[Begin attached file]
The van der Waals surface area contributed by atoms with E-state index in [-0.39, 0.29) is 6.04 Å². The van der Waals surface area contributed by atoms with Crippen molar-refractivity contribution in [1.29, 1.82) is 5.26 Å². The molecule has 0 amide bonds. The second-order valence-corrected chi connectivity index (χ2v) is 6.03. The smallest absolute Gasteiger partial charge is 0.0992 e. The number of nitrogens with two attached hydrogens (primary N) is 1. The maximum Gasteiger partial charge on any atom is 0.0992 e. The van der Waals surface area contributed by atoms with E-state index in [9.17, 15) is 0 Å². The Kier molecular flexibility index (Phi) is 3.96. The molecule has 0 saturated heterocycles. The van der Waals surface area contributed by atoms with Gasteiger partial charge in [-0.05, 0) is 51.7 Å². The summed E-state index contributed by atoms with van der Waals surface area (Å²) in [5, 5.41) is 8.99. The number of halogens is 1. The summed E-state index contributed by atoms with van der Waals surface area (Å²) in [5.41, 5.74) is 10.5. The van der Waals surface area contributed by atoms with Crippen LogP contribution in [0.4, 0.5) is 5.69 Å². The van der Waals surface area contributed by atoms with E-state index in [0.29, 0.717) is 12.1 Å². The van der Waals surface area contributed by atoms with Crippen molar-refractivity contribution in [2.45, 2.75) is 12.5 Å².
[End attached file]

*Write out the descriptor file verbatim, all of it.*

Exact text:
The van der Waals surface area contributed by atoms with E-state index in [-0.39, 0.29) is 6.04 Å². The van der Waals surface area contributed by atoms with Crippen molar-refractivity contribution in [1.29, 1.82) is 5.26 Å². The molecule has 0 amide bonds. The second-order valence-corrected chi connectivity index (χ2v) is 6.03. The smallest absolute Gasteiger partial charge is 0.0992 e. The number of nitrogens with two attached hydrogens (primary N) is 1. The maximum Gasteiger partial charge on any atom is 0.0992 e. The van der Waals surface area contributed by atoms with E-state index in [9.17, 15) is 0 Å². The Kier molecular flexibility index (Phi) is 3.96. The molecule has 0 saturated heterocycles. The van der Waals surface area contributed by atoms with Gasteiger partial charge in [-0.05, 0) is 51.7 Å². The summed E-state index contributed by atoms with van der Waals surface area (Å²) in [5, 5.41) is 8.99. The number of halogens is 1. The summed E-state index contributed by atoms with van der Waals surface area (Å²) in [5.41, 5.74) is 10.5. The van der Waals surface area contributed by atoms with Crippen LogP contribution in [0.4, 0.5) is 5.69 Å². The van der Waals surface area contributed by atoms with E-state index in [0.29, 0.717) is 12.1 Å². The van der Waals surface area contributed by atoms with Crippen molar-refractivity contribution in [2.45, 2.75) is 12.5 Å².